Often people are tested when they learn that only men can be elected to the Universal House of Justice, the supreme Institution of the Baha’i Faith. The Baha’i Holy Writings promise that there is a clear and concise reason for this, and that this reason will become evident in the future. As Abdu’l-Baha wrote, “The House of Justice, however, according to the explicit text of the Law of God, is confined to men; this for a wisdom of the Lord God’s, which will erelong be made manifest as clearly as the sun at high noon.” (SWA, p. 80). For many, though, this promise is difficult to accept. Many people who investigate the Baha’i Faith want to know why this great religion of equality does not allow women in its highest institution.
First of all, we must realize that there is no ‘career path’ in the Baha’i Administrative Order. Therefore, to be elected to a local, national, or international assembly is not ‘climbing the proverbial spiritual ladder.’ Baha’is understand that people in such positions have no authority as individuals. The men who are elected to the Universal House of Justice are not the most blessed or spiritual men in the world. It is only one of many thousands of positions inside the Baha’i administrative order that must be filled. It is the decisions that are made as a group that are binding. Additionally, Baha’i women are frequently appointed and elected to all other levels of administrative responsibility throughout the Faith: locally, nationally, and internationally. If Baha’is did not believe women were equal to men, then surely women would not be elected or appointed to serve at national or international levels.
We can be sure that the reason women are not elected to the Universal House of Justice is not because the Baha’i Faith says men are superior to women. To argue this fact would deny overwhelming evidence. Consider, for example, that it is also written in the Baha’i Faith that if a parent has a boy and a girl—and can only afford to educate one of them—then that parent should educate the girl. Is this discrimination? No, the Baha’i Faith has a logical and practical reason for this teaching. As Abdu’l-Baha wrote, “Baha’u’llah declares the education of woman to be of more importance than that of man. If the mother be ignorant, even if the father have great knowledge, the child’s education will be at fault, for education begins with the milk.” (DP, p. 86). This is a teaching that may affect millions and millions of people for ages to come. The fact that just men can be on the House of Justice only affects a relatively small group of people.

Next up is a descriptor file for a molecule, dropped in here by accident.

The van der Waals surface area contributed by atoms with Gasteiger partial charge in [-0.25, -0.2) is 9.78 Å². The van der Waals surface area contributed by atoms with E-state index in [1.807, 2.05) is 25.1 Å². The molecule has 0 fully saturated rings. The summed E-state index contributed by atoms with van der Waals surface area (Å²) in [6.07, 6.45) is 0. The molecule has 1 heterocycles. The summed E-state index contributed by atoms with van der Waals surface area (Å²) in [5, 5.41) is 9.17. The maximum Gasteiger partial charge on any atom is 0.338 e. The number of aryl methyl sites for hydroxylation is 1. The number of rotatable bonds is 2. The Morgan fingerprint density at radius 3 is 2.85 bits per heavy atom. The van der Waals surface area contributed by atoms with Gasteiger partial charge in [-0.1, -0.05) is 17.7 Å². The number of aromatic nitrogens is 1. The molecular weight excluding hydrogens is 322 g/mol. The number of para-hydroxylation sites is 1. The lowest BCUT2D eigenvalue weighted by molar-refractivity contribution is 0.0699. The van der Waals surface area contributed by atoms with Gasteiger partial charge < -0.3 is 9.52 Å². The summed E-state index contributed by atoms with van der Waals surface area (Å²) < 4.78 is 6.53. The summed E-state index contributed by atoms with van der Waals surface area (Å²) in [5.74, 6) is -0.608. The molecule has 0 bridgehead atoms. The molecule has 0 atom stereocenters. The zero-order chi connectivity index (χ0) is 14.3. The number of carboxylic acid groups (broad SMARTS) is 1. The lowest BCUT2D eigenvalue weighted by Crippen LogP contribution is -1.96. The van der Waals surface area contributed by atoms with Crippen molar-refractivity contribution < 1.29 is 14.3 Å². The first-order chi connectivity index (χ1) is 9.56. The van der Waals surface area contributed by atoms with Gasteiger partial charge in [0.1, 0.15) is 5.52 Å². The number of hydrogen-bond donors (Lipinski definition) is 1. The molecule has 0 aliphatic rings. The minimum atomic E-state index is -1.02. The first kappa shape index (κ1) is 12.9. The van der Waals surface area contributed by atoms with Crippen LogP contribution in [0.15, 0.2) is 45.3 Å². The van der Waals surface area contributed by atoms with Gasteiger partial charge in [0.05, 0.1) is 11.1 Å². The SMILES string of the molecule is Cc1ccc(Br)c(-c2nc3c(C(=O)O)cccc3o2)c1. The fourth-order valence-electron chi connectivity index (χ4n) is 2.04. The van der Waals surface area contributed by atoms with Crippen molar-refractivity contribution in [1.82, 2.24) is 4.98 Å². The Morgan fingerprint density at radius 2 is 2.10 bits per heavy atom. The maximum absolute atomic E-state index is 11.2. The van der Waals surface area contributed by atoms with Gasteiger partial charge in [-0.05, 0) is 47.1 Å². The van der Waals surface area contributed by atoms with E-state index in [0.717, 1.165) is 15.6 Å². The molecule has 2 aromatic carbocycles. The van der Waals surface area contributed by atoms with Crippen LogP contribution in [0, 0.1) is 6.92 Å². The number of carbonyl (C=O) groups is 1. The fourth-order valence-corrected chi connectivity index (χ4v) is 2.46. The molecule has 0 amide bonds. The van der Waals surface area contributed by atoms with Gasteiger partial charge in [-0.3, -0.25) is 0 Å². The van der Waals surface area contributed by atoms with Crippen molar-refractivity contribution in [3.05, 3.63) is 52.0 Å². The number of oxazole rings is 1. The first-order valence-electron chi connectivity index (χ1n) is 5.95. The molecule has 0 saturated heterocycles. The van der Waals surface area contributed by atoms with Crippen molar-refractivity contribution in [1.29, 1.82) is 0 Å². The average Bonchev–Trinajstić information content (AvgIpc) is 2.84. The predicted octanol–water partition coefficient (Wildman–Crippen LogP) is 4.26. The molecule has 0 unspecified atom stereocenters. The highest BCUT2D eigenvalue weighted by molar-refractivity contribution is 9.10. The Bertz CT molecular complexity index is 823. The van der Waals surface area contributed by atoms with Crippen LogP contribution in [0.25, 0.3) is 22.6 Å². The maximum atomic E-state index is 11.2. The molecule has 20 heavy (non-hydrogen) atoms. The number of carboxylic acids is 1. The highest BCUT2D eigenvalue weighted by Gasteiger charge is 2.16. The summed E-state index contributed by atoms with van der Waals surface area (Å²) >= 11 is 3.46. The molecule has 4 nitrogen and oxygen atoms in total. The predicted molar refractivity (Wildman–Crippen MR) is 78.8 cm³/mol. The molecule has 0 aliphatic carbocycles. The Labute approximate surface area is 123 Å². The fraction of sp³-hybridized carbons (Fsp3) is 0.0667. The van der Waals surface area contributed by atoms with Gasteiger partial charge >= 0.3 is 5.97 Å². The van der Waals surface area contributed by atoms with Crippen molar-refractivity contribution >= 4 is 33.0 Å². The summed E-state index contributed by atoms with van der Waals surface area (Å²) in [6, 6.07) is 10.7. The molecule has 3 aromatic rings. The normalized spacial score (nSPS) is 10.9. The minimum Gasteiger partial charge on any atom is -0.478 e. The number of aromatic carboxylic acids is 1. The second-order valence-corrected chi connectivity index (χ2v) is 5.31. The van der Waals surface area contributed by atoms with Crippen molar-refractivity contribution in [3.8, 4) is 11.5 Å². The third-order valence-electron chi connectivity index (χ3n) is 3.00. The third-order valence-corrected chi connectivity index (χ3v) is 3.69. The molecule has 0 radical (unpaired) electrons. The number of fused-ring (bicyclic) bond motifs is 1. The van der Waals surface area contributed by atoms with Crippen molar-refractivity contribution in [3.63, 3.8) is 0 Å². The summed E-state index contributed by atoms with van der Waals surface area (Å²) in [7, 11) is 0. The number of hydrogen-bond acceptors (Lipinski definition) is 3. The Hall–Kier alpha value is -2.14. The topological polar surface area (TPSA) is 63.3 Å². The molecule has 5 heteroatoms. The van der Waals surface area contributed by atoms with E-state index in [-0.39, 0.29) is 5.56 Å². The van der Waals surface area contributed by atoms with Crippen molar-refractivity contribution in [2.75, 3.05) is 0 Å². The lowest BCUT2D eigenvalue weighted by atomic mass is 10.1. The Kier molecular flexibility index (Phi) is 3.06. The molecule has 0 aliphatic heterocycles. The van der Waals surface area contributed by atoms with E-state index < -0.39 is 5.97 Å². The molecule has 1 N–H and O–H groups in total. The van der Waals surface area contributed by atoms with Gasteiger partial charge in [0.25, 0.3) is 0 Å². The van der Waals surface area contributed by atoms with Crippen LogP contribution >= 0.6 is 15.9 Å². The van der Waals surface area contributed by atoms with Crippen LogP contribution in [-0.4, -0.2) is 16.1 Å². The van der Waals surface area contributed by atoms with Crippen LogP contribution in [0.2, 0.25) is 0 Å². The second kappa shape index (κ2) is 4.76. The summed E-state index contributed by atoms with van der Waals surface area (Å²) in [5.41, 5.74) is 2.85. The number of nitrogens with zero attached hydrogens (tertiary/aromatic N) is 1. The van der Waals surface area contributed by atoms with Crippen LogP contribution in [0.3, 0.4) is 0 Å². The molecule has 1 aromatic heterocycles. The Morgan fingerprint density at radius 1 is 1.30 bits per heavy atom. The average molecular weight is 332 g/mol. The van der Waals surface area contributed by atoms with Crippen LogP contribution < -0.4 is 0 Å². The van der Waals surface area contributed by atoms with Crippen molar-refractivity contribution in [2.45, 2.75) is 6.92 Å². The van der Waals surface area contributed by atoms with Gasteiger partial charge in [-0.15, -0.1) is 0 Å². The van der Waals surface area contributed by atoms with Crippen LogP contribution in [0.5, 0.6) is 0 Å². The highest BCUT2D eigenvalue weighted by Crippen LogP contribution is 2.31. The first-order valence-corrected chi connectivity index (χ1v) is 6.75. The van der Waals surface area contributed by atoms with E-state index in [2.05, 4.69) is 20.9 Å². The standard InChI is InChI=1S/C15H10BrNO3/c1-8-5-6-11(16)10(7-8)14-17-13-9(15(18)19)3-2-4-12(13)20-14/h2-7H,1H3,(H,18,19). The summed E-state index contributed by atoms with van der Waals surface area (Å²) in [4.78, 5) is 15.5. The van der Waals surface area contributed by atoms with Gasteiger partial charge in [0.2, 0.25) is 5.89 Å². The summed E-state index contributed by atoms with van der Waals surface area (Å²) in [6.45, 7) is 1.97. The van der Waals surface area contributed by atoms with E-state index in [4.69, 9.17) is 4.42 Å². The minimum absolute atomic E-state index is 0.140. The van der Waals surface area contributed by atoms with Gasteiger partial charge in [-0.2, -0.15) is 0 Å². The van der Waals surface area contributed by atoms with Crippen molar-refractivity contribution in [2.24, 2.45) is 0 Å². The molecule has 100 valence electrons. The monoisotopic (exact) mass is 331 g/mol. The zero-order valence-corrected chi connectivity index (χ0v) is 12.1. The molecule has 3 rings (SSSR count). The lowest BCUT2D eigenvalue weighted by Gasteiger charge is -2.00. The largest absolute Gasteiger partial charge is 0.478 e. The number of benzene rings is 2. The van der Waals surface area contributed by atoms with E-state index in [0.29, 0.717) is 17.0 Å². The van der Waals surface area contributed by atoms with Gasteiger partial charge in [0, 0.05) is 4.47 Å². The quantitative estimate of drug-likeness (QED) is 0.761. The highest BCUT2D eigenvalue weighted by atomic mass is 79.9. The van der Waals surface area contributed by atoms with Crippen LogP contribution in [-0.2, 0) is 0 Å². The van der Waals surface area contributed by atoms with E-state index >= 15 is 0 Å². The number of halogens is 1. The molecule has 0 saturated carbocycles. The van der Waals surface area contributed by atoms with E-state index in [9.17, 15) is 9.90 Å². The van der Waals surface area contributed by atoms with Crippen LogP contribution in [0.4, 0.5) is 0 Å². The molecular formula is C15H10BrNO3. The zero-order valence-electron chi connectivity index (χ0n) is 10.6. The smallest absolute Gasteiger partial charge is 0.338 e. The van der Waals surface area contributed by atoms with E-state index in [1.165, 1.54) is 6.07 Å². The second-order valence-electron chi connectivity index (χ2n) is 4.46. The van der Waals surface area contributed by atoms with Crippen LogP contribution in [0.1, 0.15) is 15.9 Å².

Some Baha’is look to the requirements of the job and then balance that with the fact that society’s first priority is the education of the children. Since women are the ‘first educators,’ then even being a member of the Universal House of Justice may come second to raising children—the most important of all responsibilities. Therefore only men are asked to serve in this capacity in order to free women from the possibility of being forced to choose between their sacred obligations to educate their children, and serving as a House Member.